EFF proudly participated in the eighth annual Open Access Week last week, a celebration of making scholarly research immediately and freely available for people around the world to read, cite, and re-use.
We published multiple blog posts each day, including a post from our friends at Wikimedia and a letter from Colombian scientist, Diego Gomez, who is facing up to eight years in jail for sharing a scholarly article online. One theme that seemed to run across all blog posts was that open access doesn't exist in a vacuum: there are laws, policies, and happenings in the world that immensely affect our access to research. Copyright law, for example, not only bolsters the current closed access model of scholarship, but its particulars are becoming stricter as policies extend outside the United States. We encourage you to check out all the blog posts below.
- Celebrating Open Access Week: Research Should be Free, Available, and Open
- Free as in Open Access and Wikipedia
- Open Letter from Diego Gomez: "Access to Knowledge Is a Global Right"
- International Copyright Policy Laundering and the Ongoing War on Access to Knowledge
- Students Re-Launch Open Access Button App to Find Free Access to Scientific and Scholarly Research
- Research Is Just the Beginning: A Free People Must Have Open Access to the Law
- Where Copyright Fails, Open Licenses Help Creators Build Towards a Future of Free Culture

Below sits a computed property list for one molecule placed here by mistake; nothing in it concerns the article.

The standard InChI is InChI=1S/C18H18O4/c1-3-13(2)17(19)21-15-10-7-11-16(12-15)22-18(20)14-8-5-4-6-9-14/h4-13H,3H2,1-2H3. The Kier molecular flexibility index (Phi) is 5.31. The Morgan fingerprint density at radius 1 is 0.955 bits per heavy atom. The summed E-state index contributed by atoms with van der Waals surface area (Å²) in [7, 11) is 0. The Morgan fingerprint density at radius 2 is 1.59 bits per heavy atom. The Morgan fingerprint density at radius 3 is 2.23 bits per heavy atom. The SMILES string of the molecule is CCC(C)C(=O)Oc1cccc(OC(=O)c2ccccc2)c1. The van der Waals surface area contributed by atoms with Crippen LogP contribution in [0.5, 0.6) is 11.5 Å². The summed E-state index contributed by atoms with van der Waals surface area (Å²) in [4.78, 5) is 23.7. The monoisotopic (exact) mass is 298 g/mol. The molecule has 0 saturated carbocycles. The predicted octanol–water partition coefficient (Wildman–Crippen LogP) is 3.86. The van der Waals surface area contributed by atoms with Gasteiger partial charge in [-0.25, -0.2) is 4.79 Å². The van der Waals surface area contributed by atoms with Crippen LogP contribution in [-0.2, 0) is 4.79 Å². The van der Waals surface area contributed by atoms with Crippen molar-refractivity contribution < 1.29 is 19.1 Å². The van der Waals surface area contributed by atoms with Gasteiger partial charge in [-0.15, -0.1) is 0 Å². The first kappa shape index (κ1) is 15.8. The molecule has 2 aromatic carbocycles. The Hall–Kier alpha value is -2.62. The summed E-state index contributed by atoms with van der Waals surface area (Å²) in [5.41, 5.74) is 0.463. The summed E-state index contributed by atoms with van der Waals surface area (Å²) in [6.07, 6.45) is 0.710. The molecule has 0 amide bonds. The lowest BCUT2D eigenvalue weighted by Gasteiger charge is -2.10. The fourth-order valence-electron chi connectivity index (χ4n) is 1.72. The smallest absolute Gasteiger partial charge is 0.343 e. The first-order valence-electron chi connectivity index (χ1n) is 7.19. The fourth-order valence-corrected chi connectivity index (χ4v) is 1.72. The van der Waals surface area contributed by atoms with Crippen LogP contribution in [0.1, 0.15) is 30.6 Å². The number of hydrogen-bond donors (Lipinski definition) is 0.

- Open Access Isn't Just About Open Access
We also participated in a reddit AMA ("Ask Me Anything") about open access alongside Creative Commons, the Right to Research Coalition, Open Access Button, and Fundación Karisma. Questions ranged from "What's the biggest obstacle to getting papers out from behind that $30 pay-wall?" to "Have you noticed any countries/regions leading by example?"
Groups around the world participated in Open Access Week by throwing parties, talks, and screenings of the documentary about Aaron Swartz, The Internet's Own Boy. We were excited to see Open Access Week serve as the inaugural event for two new digital rights groups: The Tennessee Digital Rights Project and Net Plurality in Berkeley, CA.
We collaborated with artist and graphic designer, Ty Semaka, to create some graphics to share on social media. These graphics portray a few leaders in the open access movement with their thoughts about why we need to fight for open access. These all licensed under a Creative Commons Attribution License, so feel free to remix and share online.